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Colonialism as a concoction of France, Israel and the PA

November 8, 2016 at 10:50 am

There has been a misplaced media emphasis upon Israeli Prime Minister Benjamin Netanyahu’s repeated refusal to participate in the international peace conference proposed by France. Three distinct but interlinked narratives are being isolated for one purpose; to portray the international community as a benevolent entity attempting to appease a polarised spectrum.

A recapitulation of the recent diplomatic discourse portrays French Special Envoy to the Middle East Pierre Vimont attempting to secure the participation of both Israel and the Palestinian Authority in a follow-up conference to be held this month. As quoted in the Times of Israel, Netanyahu’s office released a statement which labelled the French initiative as being detrimental to peace while asserting, “It was explained to the French envoy that Israel will not participate in any international conference convened in opposition to its position.” The statement also included an assumption that, “Israel is certain and expects that France will not advance a conference or process contradicting the State of Israel’s official position.”

The PA, on the other hand, has been embarrassingly eager to participate in the spectacle, and it is unlikely that the previous trend will be repealed, even though Palestinian factions have expressed opposition to further international interference in Palestinian affairs. It is, of course, almost useless to recall that even PA President Mahmoud Abbas has delivered a speech denouncing external impositions and imploring the international community to let Palestinians think “as Palestinians”. The only value in this remembrance is to contemplate the dangers presented by Abbas’s fluctuating positions.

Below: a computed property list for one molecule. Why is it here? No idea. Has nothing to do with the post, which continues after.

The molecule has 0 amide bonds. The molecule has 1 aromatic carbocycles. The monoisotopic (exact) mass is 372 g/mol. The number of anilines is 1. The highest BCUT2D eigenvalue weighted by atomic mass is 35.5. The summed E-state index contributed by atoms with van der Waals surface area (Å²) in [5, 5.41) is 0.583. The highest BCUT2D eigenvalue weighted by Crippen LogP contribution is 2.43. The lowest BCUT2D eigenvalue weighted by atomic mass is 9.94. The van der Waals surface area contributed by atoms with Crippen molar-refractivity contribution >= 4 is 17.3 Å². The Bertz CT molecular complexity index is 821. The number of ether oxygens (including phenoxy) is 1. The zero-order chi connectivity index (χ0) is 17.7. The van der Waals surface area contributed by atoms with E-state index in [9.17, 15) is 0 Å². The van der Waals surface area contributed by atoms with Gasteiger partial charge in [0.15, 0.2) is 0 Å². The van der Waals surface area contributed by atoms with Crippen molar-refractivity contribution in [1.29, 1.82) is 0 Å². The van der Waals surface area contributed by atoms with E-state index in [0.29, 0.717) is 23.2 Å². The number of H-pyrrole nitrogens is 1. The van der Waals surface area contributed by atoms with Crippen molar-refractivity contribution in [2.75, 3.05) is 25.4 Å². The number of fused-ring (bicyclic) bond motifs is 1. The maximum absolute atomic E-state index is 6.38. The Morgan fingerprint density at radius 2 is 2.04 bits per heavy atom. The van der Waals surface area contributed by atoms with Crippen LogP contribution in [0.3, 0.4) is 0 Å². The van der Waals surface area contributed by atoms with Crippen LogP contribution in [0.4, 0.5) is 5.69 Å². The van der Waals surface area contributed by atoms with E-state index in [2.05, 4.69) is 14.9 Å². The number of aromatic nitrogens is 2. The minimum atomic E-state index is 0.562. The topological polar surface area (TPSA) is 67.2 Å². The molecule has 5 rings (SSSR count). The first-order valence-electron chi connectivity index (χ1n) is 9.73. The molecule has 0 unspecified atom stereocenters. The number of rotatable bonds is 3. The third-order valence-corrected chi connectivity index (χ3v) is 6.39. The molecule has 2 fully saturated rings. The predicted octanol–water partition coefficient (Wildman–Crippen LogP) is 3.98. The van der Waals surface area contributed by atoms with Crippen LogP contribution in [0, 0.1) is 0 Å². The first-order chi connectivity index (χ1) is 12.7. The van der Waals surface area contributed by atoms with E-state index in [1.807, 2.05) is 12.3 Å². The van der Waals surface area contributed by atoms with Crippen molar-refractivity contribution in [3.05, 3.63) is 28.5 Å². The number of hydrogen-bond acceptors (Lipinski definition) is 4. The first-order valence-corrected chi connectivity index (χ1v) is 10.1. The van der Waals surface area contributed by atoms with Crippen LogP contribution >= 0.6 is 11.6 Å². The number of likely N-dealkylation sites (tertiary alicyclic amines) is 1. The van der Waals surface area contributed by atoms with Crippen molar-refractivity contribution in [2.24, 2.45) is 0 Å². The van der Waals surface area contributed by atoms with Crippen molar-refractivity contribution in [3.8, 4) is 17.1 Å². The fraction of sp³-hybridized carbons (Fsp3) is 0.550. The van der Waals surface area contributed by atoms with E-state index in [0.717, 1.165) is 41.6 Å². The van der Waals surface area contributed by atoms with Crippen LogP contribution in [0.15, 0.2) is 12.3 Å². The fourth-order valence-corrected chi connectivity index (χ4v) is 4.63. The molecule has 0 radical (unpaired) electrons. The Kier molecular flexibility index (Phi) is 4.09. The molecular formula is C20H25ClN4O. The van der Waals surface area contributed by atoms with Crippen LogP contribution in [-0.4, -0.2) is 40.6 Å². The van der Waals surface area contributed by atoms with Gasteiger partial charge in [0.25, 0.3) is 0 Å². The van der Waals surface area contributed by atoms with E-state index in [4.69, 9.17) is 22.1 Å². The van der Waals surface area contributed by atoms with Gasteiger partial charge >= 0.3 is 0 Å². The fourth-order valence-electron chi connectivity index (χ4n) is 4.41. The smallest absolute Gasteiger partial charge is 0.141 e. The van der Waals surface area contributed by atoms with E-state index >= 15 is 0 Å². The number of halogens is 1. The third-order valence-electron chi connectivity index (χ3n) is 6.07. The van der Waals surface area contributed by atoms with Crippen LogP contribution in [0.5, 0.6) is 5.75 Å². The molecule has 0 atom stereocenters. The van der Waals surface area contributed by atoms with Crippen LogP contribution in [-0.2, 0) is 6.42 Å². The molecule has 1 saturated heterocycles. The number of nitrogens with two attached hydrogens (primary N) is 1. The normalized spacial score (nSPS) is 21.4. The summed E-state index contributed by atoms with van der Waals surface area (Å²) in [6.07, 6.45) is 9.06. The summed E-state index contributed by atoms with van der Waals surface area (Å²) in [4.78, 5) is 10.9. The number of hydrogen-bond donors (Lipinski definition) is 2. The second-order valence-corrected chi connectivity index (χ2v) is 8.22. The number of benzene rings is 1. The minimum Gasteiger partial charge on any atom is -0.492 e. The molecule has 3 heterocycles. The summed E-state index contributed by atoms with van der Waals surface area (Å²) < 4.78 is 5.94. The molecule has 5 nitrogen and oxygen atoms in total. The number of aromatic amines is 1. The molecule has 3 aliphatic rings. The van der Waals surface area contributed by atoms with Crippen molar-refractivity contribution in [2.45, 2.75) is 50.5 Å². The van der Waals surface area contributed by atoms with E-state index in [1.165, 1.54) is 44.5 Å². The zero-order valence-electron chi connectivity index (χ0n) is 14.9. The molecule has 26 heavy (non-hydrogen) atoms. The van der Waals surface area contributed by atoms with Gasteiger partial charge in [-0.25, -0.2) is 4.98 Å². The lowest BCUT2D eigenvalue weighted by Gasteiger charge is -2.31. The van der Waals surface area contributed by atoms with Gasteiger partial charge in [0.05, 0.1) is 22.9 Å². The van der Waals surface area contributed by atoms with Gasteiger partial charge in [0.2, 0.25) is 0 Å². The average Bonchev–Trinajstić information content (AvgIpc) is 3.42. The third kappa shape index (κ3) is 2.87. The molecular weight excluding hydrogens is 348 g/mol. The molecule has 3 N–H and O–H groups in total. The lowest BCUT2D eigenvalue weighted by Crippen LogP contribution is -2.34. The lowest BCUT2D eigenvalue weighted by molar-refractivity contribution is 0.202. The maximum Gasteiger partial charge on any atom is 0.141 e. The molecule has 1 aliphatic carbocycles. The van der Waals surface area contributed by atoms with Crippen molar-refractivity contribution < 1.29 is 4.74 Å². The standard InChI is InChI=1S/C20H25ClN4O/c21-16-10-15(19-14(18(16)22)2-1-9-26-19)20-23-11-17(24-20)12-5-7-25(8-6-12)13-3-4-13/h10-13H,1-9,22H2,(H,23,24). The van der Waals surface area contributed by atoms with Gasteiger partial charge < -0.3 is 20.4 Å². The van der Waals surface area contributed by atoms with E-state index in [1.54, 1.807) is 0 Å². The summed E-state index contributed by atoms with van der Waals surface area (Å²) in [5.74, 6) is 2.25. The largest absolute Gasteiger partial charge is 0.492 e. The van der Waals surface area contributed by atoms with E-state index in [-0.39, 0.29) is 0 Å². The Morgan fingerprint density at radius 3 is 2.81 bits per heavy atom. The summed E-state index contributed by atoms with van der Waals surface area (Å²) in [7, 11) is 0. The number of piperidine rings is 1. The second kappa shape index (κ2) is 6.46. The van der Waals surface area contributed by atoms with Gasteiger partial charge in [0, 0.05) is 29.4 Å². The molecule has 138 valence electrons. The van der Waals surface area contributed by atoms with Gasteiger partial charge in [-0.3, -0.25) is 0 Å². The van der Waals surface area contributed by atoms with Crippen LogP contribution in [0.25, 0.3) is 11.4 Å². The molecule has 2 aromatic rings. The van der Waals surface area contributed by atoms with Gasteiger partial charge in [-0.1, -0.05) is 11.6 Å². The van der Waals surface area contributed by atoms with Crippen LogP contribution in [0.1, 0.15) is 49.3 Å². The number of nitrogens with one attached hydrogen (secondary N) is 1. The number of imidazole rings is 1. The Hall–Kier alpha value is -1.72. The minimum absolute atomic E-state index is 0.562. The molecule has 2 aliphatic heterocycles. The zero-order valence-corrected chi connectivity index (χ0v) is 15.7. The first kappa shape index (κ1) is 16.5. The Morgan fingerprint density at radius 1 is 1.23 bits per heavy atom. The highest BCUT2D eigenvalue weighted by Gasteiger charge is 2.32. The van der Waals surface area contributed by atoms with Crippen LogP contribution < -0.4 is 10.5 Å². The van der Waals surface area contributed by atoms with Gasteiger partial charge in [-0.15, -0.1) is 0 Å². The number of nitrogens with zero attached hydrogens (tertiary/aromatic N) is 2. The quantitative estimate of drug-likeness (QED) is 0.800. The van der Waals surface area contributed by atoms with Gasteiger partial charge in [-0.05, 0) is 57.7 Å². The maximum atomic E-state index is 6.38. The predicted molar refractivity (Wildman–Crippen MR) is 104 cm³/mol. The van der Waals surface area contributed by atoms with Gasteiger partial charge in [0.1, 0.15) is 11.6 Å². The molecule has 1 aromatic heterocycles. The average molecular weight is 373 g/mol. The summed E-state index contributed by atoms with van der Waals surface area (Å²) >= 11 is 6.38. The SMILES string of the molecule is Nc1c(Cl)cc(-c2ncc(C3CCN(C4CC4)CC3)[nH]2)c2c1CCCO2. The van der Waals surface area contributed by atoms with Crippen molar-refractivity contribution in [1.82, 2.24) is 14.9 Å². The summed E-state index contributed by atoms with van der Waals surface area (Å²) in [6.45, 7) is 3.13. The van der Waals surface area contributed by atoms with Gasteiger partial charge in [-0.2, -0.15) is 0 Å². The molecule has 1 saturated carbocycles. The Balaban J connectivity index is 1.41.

Many truths emerge, the most prominent being the persistence in catering for the obsolete. If the conference’s aim is to get Israel and the PA to confirm their adherence to the two-state compromise, this has already been achieved rhetorically, even though entities with vested interests — such as the so-called Middle East Quartet — have also stated that the two-state “solution” has been rendered irrelevant. Hence, this is nothing but a spurious international event, one of several initiatives that have spelled disaster for Palestine while buying time for Israel to expand its colonial occupation.

Far more sinister, yet largely unacknowledged, is the way in which the international community, Israel and the PA have found the means through which to disseminate alleged clashes over objectives while working seamlessly in the interests of the Zionist ambition of “Greater Israel”. By relying upon simplification, the international community, this time through France, continues to propagate the narrative of conflict, which is the only premise available to continue a charade based upon euphemisms such as freedom, security and justice. It is colonialism as concocted by France, Israel and the PA. Alienation remains the biggest and most convenient ally; despite ample evidence of colonial violence by Israel, there is an absence of political will as well as a vacuum when it comes to constant internationalist support for Palestinians.

In the grand scheme of things, it is imperative to focus upon the perceived “lesser” actor in this whole farce. Abbas’s role as collaborator has been excused many times in different scenarios, mostly derived from the purpose behind the existence of the PA as a colonial extension of Israel. However, in the context of a diminished Palestine, it is equally important to clamour for PA accountability, if only to strengthen Palestinian narratives away from the conniving political drama. The forthcoming conference will be – in all respects – a colonial conference. Any attempt to masquerade as anything other than this — a scenario not only possible, but also very probable — will be no more than a shameful deception cobbled together for Israel’s benefit, at the Palestinians’ cost.

The views expressed in this article belong to the author and do not necessarily reflect the editorial policy of Middle East Monitor.